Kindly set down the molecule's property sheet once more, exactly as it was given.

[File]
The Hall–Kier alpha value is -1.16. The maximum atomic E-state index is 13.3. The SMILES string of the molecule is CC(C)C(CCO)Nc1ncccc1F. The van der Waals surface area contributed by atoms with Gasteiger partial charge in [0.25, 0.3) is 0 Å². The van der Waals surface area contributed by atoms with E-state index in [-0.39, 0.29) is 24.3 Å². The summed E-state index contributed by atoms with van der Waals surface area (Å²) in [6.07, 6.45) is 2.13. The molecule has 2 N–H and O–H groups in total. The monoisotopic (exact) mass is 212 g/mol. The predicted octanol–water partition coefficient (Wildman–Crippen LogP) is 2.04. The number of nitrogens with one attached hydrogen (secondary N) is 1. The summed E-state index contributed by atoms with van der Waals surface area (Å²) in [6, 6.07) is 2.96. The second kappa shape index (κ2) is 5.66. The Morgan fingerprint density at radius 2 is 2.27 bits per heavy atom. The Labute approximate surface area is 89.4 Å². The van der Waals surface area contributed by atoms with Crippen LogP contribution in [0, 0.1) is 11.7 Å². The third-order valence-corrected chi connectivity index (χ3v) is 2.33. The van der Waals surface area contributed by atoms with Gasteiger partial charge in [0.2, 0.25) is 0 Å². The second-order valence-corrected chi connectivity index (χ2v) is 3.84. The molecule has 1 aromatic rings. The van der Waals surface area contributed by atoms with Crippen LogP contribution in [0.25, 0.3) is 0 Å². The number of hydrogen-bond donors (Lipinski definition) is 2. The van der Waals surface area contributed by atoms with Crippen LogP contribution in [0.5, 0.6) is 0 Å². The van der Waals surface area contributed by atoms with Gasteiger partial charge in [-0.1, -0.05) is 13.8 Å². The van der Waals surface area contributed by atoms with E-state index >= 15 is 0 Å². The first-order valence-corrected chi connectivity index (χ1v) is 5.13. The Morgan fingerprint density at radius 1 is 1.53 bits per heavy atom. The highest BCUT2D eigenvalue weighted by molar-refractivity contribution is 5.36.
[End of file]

The Hall–Kier alpha value is -1.16. The maximum atomic E-state index is 13.3. The SMILES string of the molecule is CC(C)C(CCO)Nc1ncccc1F. The van der Waals surface area contributed by atoms with Gasteiger partial charge in [0.25, 0.3) is 0 Å². The van der Waals surface area contributed by atoms with E-state index in [-0.39, 0.29) is 24.3 Å². The summed E-state index contributed by atoms with van der Waals surface area (Å²) in [6.07, 6.45) is 2.13. The molecule has 2 N–H and O–H groups in total. The monoisotopic (exact) mass is 212 g/mol. The predicted octanol–water partition coefficient (Wildman–Crippen LogP) is 2.04. The number of nitrogens with one attached hydrogen (secondary N) is 1. The summed E-state index contributed by atoms with van der Waals surface area (Å²) in [6, 6.07) is 2.96. The second kappa shape index (κ2) is 5.66. The Morgan fingerprint density at radius 2 is 2.27 bits per heavy atom. The Labute approximate surface area is 89.4 Å². The van der Waals surface area contributed by atoms with Crippen LogP contribution in [0, 0.1) is 11.7 Å². The third-order valence-corrected chi connectivity index (χ3v) is 2.33. The van der Waals surface area contributed by atoms with Gasteiger partial charge in [0.2, 0.25) is 0 Å². The second-order valence-corrected chi connectivity index (χ2v) is 3.84. The molecule has 1 aromatic rings. The van der Waals surface area contributed by atoms with Crippen LogP contribution in [0.25, 0.3) is 0 Å². The number of hydrogen-bond donors (Lipinski definition) is 2. The van der Waals surface area contributed by atoms with Crippen LogP contribution in [0.5, 0.6) is 0 Å². The van der Waals surface area contributed by atoms with Gasteiger partial charge in [-0.1, -0.05) is 13.8 Å². The van der Waals surface area contributed by atoms with E-state index >= 15 is 0 Å². The first-order valence-corrected chi connectivity index (χ1v) is 5.13. The Morgan fingerprint density at radius 1 is 1.53 bits per heavy atom. The highest BCUT2D eigenvalue weighted by molar-refractivity contribution is 5.36.